US President Joe Biden and China’s President Xi Jinping meet Monday on the sidelines of the G20 summit in Indonesia for their first bilateral meeting since Biden took office. This was announced by the White House in Washington on Thursday. The meeting comes at a time when relations between the two countries are particularly strained.
Biden and Xi had spoken to each other five times in the past two years or so, but have not met in person since Biden moved into the White House in January 2021. However, the two had met in person in the past when both were still vice presidents.
Because of the corona pandemic, the Chinese President had not made any trips abroad at all for a long time since January 2020 and only embarked on his first trip abroad in two and a half years last September – to Kazakhstan and Uzbekistan.
The G20 summit of major economic powerhouses is scheduled for November 15 and 16 on the Indonesian island of Bali. It was clear for a while that both Biden and Xi would arrive. So far, however, a bilateral meeting between the two has not been officially confirmed. The talks will now take place before the official start of the summit.
“I don’t think the two will sit down to resolve any differences or issues,” a senior government official said, referring to the meeting. It should be much more about a “strategic, in-depth and substantial conversation”, which is also about clearing up misunderstandings. A joint statement after the conversation is not planned, she said.
Biden had already commented on a possible meeting on Wednesday and said: “There is a lot that we have to discuss.” He wanted to discuss “red lines” in dealing with each other. It is about understanding what Xi believes to be China’s crucial national interests and how that conflicts with US interests.
Biden announced that he would also like to talk about Taiwan in such a conversation. The US attitude towards Taiwan has not changed, he stressed. In the past, Biden had promised Taiwan military support in the event of an attack, thereby angering China. The communist leadership in Beijing regards Taiwan as part of the People’s Republic and threatens to conquer it. The United States has committed itself to Taiwan’s ability to defend itself – which has so far primarily meant arms deliveries.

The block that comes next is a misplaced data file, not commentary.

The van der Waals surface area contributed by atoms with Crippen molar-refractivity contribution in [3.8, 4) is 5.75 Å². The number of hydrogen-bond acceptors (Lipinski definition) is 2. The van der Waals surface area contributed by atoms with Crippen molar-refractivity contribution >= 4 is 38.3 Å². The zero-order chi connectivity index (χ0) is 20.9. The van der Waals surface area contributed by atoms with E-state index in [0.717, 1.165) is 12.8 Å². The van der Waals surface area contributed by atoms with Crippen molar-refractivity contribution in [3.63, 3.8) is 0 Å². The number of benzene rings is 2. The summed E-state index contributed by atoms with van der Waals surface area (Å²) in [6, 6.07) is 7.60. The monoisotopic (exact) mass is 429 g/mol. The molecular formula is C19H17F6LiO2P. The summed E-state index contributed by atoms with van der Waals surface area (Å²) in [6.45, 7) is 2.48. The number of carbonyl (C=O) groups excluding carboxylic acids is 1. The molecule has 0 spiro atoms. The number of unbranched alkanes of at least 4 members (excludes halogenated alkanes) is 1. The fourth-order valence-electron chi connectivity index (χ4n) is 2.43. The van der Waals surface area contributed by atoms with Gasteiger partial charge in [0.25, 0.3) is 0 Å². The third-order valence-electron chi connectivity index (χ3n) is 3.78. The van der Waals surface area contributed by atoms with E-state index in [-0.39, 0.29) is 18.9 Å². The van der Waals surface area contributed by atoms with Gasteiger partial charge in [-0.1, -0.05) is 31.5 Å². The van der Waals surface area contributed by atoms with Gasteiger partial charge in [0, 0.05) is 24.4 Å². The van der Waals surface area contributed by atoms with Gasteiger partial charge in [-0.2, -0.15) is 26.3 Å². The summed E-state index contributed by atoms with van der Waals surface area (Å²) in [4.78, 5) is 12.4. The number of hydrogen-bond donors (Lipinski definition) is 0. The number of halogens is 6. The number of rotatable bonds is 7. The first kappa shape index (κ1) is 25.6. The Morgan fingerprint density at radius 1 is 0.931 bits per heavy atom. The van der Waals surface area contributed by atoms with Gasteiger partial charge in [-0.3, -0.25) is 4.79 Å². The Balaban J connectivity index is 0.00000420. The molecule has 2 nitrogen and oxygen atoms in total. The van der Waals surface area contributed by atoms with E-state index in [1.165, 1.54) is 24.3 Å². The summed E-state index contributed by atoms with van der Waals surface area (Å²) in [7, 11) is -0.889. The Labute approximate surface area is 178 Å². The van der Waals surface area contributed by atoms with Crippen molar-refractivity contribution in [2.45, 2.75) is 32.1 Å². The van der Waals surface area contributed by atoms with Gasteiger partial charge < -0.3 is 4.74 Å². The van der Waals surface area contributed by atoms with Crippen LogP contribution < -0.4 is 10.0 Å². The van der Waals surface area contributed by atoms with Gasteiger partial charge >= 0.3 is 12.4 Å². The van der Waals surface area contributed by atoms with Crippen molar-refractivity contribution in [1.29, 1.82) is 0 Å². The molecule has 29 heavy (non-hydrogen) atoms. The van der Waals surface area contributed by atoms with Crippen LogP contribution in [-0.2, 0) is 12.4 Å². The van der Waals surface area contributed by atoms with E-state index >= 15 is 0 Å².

The attitude towards Russia should also be discussed at the meeting. China has so far not clearly condemned Russia’s war of aggression against Ukraine. Xi and Russian President Vladimir Putin met in September at the summit of the Shanghai Cooperation Organization in Uzbekistan and demonstratively closed ranks there – also and especially with the United States. Biden will speak honestly and directly with China’s President Xi about how the US government sees the situation in Ukraine with regard to Russia’s war of aggression, the US government official announced.
Putin had long left open whether he would attend the G20 summit in Indonesia. The Kremlin finally announced on Wednesday that the Russian President would not be coming. Russia is now represented there by Foreign Minister Sergey Lavrov.
Relations between the US and China are strained. There are various points of conflict. Biden’s government sees China as the biggest geopolitical challenge and competitor. The new US national security strategy, released in mid-October, said Beijing wanted to expand its sphere of influence in the Indo-Pacific region and become the world’s leading power. “The People’s Republic of China is the only competitor that not only has the intention to transform the international order, but also has the economic, diplomatic, military and technological might to do so.”
Chancellor Olaf Scholz (SPD) traveled to China last week to meet Xi. He then informed Biden of his visit.